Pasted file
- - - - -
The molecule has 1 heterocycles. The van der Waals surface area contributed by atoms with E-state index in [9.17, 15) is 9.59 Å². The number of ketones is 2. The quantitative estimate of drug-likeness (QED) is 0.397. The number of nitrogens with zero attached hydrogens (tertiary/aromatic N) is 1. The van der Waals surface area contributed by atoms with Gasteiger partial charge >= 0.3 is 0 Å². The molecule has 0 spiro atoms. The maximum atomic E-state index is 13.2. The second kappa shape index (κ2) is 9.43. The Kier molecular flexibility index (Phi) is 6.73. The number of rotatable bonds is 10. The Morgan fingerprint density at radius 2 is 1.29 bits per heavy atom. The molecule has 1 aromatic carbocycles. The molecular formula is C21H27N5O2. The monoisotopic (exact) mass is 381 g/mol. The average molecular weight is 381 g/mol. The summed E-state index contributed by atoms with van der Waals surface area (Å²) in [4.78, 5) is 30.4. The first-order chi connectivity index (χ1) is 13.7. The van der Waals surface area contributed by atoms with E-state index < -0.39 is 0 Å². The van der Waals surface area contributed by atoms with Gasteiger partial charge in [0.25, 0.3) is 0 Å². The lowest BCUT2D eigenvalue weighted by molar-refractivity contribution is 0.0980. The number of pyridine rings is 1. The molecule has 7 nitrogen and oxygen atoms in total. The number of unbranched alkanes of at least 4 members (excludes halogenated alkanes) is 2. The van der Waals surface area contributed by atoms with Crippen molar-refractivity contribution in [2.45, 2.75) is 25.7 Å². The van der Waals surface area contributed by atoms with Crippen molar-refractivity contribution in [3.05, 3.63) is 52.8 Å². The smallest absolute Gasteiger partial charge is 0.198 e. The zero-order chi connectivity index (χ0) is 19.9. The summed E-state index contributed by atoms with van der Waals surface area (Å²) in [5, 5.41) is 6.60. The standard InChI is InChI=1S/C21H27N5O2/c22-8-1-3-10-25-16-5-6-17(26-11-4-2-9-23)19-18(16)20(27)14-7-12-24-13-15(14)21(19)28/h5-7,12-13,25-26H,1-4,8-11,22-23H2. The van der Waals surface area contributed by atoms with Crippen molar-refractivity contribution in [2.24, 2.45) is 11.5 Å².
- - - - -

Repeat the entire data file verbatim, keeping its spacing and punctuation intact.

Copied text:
The molecule has 1 heterocycles. The van der Waals surface area contributed by atoms with E-state index in [9.17, 15) is 9.59 Å². The number of ketones is 2. The quantitative estimate of drug-likeness (QED) is 0.397. The number of nitrogens with zero attached hydrogens (tertiary/aromatic N) is 1. The van der Waals surface area contributed by atoms with Gasteiger partial charge >= 0.3 is 0 Å². The molecule has 0 spiro atoms. The maximum atomic E-state index is 13.2. The second kappa shape index (κ2) is 9.43. The Kier molecular flexibility index (Phi) is 6.73. The number of rotatable bonds is 10. The Morgan fingerprint density at radius 2 is 1.29 bits per heavy atom. The molecule has 1 aromatic carbocycles. The molecular formula is C21H27N5O2. The monoisotopic (exact) mass is 381 g/mol. The average molecular weight is 381 g/mol. The summed E-state index contributed by atoms with van der Waals surface area (Å²) in [4.78, 5) is 30.4. The first-order chi connectivity index (χ1) is 13.7. The van der Waals surface area contributed by atoms with E-state index < -0.39 is 0 Å². The van der Waals surface area contributed by atoms with Gasteiger partial charge in [0.25, 0.3) is 0 Å². The lowest BCUT2D eigenvalue weighted by molar-refractivity contribution is 0.0980. The number of pyridine rings is 1. The molecule has 7 nitrogen and oxygen atoms in total. The number of unbranched alkanes of at least 4 members (excludes halogenated alkanes) is 2. The van der Waals surface area contributed by atoms with Crippen molar-refractivity contribution in [2.45, 2.75) is 25.7 Å². The van der Waals surface area contributed by atoms with Crippen molar-refractivity contribution in [3.05, 3.63) is 52.8 Å². The smallest absolute Gasteiger partial charge is 0.198 e. The zero-order chi connectivity index (χ0) is 19.9. The summed E-state index contributed by atoms with van der Waals surface area (Å²) in [5, 5.41) is 6.60. The standard InChI is InChI=1S/C21H27N5O2/c22-8-1-3-10-25-16-5-6-17(26-11-4-2-9-23)19-18(16)20(27)14-7-12-24-13-15(14)21(19)28/h5-7,12-13,25-26H,1-4,8-11,22-23H2. The van der Waals surface area contributed by atoms with Crippen molar-refractivity contribution in [2.24, 2.45) is 11.5 Å².